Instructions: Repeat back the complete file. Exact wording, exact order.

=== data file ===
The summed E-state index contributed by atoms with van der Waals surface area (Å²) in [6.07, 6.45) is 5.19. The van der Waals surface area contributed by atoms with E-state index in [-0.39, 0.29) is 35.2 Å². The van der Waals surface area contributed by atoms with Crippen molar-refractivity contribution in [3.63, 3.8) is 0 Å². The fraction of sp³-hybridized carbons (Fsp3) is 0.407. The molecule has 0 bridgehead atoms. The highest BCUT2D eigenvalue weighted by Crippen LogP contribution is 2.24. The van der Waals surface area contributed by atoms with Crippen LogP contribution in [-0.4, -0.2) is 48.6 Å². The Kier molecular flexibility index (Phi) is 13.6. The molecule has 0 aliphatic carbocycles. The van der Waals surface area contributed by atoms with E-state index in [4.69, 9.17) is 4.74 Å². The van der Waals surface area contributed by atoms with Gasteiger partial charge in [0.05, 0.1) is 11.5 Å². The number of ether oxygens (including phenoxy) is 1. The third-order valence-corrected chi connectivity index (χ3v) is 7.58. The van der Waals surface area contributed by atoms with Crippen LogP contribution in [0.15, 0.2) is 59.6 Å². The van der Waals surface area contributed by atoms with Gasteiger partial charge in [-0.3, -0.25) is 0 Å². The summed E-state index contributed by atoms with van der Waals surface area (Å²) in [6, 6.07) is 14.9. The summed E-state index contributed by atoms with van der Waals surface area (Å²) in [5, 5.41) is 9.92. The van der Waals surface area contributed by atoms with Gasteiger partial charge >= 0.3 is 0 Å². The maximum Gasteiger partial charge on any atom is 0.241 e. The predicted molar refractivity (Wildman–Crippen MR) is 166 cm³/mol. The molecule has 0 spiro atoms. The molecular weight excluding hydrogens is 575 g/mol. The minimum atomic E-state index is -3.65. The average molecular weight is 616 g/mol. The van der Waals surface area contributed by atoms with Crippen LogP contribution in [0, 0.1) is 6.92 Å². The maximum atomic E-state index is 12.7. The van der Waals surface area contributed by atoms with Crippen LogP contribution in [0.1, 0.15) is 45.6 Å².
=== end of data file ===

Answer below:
The summed E-state index contributed by atoms with van der Waals surface area (Å²) in [6.07, 6.45) is 5.19. The van der Waals surface area contributed by atoms with E-state index in [-0.39, 0.29) is 35.2 Å². The van der Waals surface area contributed by atoms with Crippen molar-refractivity contribution in [3.63, 3.8) is 0 Å². The fraction of sp³-hybridized carbons (Fsp3) is 0.407. The molecule has 0 bridgehead atoms. The highest BCUT2D eigenvalue weighted by Crippen LogP contribution is 2.24. The van der Waals surface area contributed by atoms with Crippen LogP contribution in [-0.4, -0.2) is 48.6 Å². The Kier molecular flexibility index (Phi) is 13.6. The molecule has 0 aliphatic carbocycles. The van der Waals surface area contributed by atoms with E-state index in [4.69, 9.17) is 4.74 Å². The van der Waals surface area contributed by atoms with Gasteiger partial charge in [0.05, 0.1) is 11.5 Å². The number of ether oxygens (including phenoxy) is 1. The third-order valence-corrected chi connectivity index (χ3v) is 7.58. The van der Waals surface area contributed by atoms with Crippen LogP contribution in [0.15, 0.2) is 59.6 Å². The van der Waals surface area contributed by atoms with Gasteiger partial charge in [-0.3, -0.25) is 0 Å². The summed E-state index contributed by atoms with van der Waals surface area (Å²) in [6, 6.07) is 14.9. The summed E-state index contributed by atoms with van der Waals surface area (Å²) in [5, 5.41) is 9.92. The van der Waals surface area contributed by atoms with Gasteiger partial charge >= 0.3 is 0 Å². The maximum Gasteiger partial charge on any atom is 0.241 e. The predicted molar refractivity (Wildman–Crippen MR) is 166 cm³/mol. The molecule has 0 spiro atoms. The molecular weight excluding hydrogens is 575 g/mol. The minimum atomic E-state index is -3.65. The average molecular weight is 616 g/mol. The van der Waals surface area contributed by atoms with Crippen LogP contribution in [0, 0.1) is 6.92 Å². The maximum atomic E-state index is 12.7. The van der Waals surface area contributed by atoms with Crippen LogP contribution in [0.1, 0.15) is 45.6 Å².